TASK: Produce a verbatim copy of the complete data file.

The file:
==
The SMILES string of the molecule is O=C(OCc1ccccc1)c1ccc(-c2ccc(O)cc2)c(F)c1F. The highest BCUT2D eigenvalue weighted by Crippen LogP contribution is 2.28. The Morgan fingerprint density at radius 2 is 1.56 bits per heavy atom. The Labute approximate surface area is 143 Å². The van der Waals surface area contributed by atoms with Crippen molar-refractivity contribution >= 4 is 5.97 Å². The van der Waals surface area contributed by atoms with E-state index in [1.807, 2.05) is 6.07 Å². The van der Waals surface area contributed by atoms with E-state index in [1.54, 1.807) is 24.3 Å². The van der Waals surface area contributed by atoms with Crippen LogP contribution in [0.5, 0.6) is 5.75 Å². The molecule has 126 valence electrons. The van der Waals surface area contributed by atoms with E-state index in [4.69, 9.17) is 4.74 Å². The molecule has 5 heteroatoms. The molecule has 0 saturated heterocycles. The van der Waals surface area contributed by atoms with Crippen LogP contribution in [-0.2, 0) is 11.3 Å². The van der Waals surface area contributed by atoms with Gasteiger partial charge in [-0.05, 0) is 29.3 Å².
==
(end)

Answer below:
The SMILES string of the molecule is O=C(OCc1ccccc1)c1ccc(-c2ccc(O)cc2)c(F)c1F. The highest BCUT2D eigenvalue weighted by Crippen LogP contribution is 2.28. The Morgan fingerprint density at radius 2 is 1.56 bits per heavy atom. The Labute approximate surface area is 143 Å². The van der Waals surface area contributed by atoms with Crippen molar-refractivity contribution >= 4 is 5.97 Å². The van der Waals surface area contributed by atoms with E-state index in [1.807, 2.05) is 6.07 Å². The van der Waals surface area contributed by atoms with E-state index in [1.54, 1.807) is 24.3 Å². The van der Waals surface area contributed by atoms with Crippen LogP contribution in [0.5, 0.6) is 5.75 Å². The molecule has 126 valence electrons. The van der Waals surface area contributed by atoms with E-state index in [4.69, 9.17) is 4.74 Å². The molecule has 5 heteroatoms. The molecule has 0 saturated heterocycles. The van der Waals surface area contributed by atoms with Crippen LogP contribution in [-0.2, 0) is 11.3 Å². The van der Waals surface area contributed by atoms with Gasteiger partial charge in [-0.05, 0) is 29.3 Å².